The tenth edition of the Commitment Award Ceremony took place entirely online, with contributions from Erfurt, Düsseldorf, Berlin, Afghanistan, Myanmar, Peru, and Chile. Celebrating the decennial of the award, celebrities from politics, culture and sports joined the event.
Katja Riemann, German actress and human rights activist, held an inspiring keynote. Although candid about the frustration with hate-mongers often being more visible than committed people working hard for a positive future, Riemann motivated applicants and the audience to carry on with the latter. “We need to work together if our lives are dear to us, or if not our own, then the lives of known or unknown kids and unborn humans on this earth.”
Before the awards 2021 were presented, the winners of 2020 gave accounts on their project progress. A warning app against domestic violence has been launched in Chile, children in the Andean areas of Peru have received educational programs in their mother tongue Quechua via radio, and an underprivileged neighborhood in Yangon, Myanmar, was about to receive a playground and community meeting point, before the military coup made the further implementation impossible. As Katrin Göring-Eckardt, leader of the Green party in the German Bundestag, said, “The projects that are being presented here today can serve as examples to us as politicians. With clever ideas and selfless commitment, you are creating a world with greater equity and solidarity.”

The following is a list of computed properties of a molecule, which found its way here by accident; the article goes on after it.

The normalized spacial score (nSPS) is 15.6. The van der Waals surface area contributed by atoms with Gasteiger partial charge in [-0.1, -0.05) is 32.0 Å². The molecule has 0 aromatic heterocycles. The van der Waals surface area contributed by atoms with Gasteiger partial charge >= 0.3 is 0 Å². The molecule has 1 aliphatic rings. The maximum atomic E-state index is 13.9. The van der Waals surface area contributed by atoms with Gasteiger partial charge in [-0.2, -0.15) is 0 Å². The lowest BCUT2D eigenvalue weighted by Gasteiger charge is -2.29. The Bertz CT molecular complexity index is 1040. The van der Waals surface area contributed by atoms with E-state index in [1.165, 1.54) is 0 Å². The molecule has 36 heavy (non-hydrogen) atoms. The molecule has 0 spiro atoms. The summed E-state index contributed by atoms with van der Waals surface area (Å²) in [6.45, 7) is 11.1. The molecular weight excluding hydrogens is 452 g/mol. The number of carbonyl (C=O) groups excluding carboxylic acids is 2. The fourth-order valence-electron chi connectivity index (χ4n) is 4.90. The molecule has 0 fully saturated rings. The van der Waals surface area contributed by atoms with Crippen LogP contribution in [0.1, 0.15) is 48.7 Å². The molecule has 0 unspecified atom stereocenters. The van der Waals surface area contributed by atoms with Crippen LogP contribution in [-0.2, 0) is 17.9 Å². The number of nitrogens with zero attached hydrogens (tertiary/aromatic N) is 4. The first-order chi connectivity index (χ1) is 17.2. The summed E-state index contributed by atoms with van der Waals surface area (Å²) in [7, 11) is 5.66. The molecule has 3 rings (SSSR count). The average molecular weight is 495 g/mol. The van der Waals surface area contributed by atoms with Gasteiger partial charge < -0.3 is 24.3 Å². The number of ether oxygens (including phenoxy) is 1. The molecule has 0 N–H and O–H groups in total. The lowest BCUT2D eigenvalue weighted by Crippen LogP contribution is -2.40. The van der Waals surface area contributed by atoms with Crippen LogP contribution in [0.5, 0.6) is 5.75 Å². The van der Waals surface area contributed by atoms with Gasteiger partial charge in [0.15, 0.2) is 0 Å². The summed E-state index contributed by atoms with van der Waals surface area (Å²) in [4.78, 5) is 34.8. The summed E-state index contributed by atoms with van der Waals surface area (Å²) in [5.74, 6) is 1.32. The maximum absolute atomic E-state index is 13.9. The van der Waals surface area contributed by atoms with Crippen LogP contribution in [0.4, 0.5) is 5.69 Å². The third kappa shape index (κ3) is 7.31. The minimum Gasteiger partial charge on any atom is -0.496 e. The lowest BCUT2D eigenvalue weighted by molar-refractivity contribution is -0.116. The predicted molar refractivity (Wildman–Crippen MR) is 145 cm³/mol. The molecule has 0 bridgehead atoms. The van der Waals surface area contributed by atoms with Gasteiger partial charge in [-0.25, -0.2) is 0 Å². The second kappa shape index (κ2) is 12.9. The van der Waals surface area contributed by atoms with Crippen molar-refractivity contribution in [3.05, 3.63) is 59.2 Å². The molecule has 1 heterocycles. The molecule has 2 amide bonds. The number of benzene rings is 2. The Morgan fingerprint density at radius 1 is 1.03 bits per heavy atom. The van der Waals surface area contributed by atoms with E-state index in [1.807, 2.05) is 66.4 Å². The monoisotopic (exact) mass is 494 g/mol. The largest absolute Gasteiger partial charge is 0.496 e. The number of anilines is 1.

Commitment Award ambassador and U23 triathlon world champion Sophia Saller delivered the prizes to the winning teams in a remarkable way: By swimming, cycling and running to the winning teams.
First, she swam to Mercedes Bustan. Her project “Education for Future” is an Ecuadorian program in which disadvantaged children gain the opportunity to attend an eight-month English language program, opening doors for future education and independence that would otherwise be closed for these children.
Then, Sophia Saller cycled to Athar Farooq and Nafisa Islam Fariba. Their project "Right Skills - Bright Future" shall empower women in Pakistan through digital education, creating a learning environment in which women can engage their entrepreneurial and freelancing skills, enabling them to develop the tools they need to break barriers.
Finally, Sophia Saller ran to Dayane Rodrigues and Natália Koto and handed over the third Commitment Award, which has been endowed by the Town & Country Foundation. The project “You Got This!” prepares students from low income families in Brazil for an admittance exam into a free high school technical program and adds a mentoring program to build up the participants’ resilience. It helps to create opportunities where they may not have otherwise existed.
Thuringia’s Prime Minister Bodo Ramelow wished all winners the best of luck and hoped that the award would inspire many people to get involved. “If every one of us sets out to make everything around us a little better every day, then it would be good for all of us,” he said.
The recurrent theme of all winning projects is education. As Ina Scharrenbach, Minister for Regional Identity, Communities and Local Government, Building and Gender Equality of the Land of North Rhine-Westphalia, summarized, “Education is key. The better someone’s education, the better are their chances to participate in the political and social processes of a country.” This theme was also picked up by Parsaa and Makeen with whom the Commitment Award community remembered their late father, Sultan Munadi, an Afghan journalist and Brandt School student who died after having been taken as hostage by Taliban forces. He exemplified commitment for his people. “The plan we have drawn for our future is to make my father’s dreams come true, which is to serve people through wisdom and enlightenment. We have been inspired by our father’s dreams.”